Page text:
Kesidang in Malaysia and Kerak Nasi in Jawa where it is claimed to be native. Rumphius has described the plant in his Herbarium Amboinense back in 1750's in his fifth volume. He calls this plant Flos pergulanus (I am not sure what pergulanus) but put the Malay and Balinese names as Pele Tsjedangan and Plisse dangan. He mentioned no medicinal used only that it is the favourite amongs the ladies who where the flowers on their sanggul.
This plant of mine actually has been lying neglected from the time I purchased it. There were time when the leaves would all fall and the stem remained bare out of neglect. When I moved to my new home and repotted it into a bigger and more beautiful pot. It simply started to grow but did not even show any signs of wanting to flower where I initially placed it. When I decided to move it together with my other plants with fragrant flowers then I saw the vast change in its life. She like the sunny side of the garden and of course she enjoyed being pampered. Then she sprung with these beautiful and fragrant flowers that began to fill the air in my garden morning and evening. At the time the photo was taken my olfactory nerves began to sense its fragrance the sort of pandan smell which is refreshing to some but not everyone.
The fragrance is imparted by a substance called 2-acetyl-1-pyrroline or simply 2AP. This was worked out by our industrious neighbours up north. This same substance is found in Pandanus amaryliifolius and the famed beras wangi Siam.
The name Kerak Nasi is probably given on account of the smell which is similar to the smell of burnt rice (nasi hangus) especially the crust which remained at the bottom. Of course today people will not get to enjoy the fragrance of burnt rice since the advent of technology which has put the programmed rice cooker in our kitchens. I used to fight with my siblings everytime the boiled rice burnt a little. Especially when Mak cooks the special rice like nasi tomato, nasi lemak, nasi dhal etc. They are just wonderful to eat with curry of course.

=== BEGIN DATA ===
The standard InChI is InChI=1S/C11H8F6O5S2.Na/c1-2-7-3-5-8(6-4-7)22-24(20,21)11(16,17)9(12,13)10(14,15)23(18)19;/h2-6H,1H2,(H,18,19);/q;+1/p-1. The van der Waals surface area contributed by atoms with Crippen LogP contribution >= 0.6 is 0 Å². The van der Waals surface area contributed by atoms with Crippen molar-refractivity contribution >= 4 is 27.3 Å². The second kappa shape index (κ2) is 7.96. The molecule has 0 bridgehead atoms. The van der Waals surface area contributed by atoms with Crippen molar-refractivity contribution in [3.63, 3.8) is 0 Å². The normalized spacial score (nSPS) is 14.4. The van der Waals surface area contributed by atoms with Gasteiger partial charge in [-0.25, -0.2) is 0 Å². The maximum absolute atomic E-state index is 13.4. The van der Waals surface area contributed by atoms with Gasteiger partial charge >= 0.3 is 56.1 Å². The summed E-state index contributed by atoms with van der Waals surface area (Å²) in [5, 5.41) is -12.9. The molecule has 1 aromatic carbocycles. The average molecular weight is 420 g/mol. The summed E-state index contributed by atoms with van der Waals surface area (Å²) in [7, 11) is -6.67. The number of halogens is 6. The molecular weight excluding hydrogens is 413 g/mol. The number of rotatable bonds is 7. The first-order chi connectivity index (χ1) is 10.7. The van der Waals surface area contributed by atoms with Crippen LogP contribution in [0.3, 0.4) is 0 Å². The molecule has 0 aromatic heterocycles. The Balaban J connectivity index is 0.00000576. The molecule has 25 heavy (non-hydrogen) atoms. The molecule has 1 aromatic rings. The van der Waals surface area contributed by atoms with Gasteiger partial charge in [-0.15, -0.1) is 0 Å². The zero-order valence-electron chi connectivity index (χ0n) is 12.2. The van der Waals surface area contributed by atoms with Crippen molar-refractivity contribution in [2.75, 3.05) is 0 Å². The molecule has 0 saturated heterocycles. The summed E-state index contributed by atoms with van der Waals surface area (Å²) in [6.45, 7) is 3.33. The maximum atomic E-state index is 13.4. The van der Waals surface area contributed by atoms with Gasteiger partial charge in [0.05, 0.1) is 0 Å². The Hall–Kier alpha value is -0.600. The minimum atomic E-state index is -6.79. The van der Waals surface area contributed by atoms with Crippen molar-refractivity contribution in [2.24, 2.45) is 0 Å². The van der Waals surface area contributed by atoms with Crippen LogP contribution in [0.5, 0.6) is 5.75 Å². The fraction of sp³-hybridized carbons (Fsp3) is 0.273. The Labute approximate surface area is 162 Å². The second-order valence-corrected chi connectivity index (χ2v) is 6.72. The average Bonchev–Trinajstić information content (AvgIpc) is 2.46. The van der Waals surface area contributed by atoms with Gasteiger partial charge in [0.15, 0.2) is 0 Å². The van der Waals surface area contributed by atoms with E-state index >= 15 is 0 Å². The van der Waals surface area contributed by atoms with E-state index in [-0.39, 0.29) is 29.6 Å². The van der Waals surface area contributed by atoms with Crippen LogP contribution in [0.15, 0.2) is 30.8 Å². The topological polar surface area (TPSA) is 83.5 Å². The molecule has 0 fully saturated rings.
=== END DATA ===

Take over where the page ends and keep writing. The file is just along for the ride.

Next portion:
My search for medicinal values for this plant has failed to bring about any mentioned of it over the net. Some of the books I refered to in my collection too did not mention any medicinal use. I have not finished searching though. If anyone has any idea of its medicinal use then probably you can help enlighten me. However, two of her sister have found use in helping heal people of their ailments.
Vallaris solanacea, (Roth) O. Kuntze has uses in treatment wounds, sores, fever, toothaches and gingivitis. In Burma the latex is applied on sore and wounds to promote wound healing. In Indo-china the bark is used to treat fever. The bark is bitter and has astrigent property.
Research done has revealed that it contains an very potent cardiotonic glucoside called O-acetyl-solanoside (O-acetyl acofreosyl-digitoxigenin) and its properties are comparable to Lanatoside C and Digoxin. A potential use in treatment of Heart Failure when proper studies is done.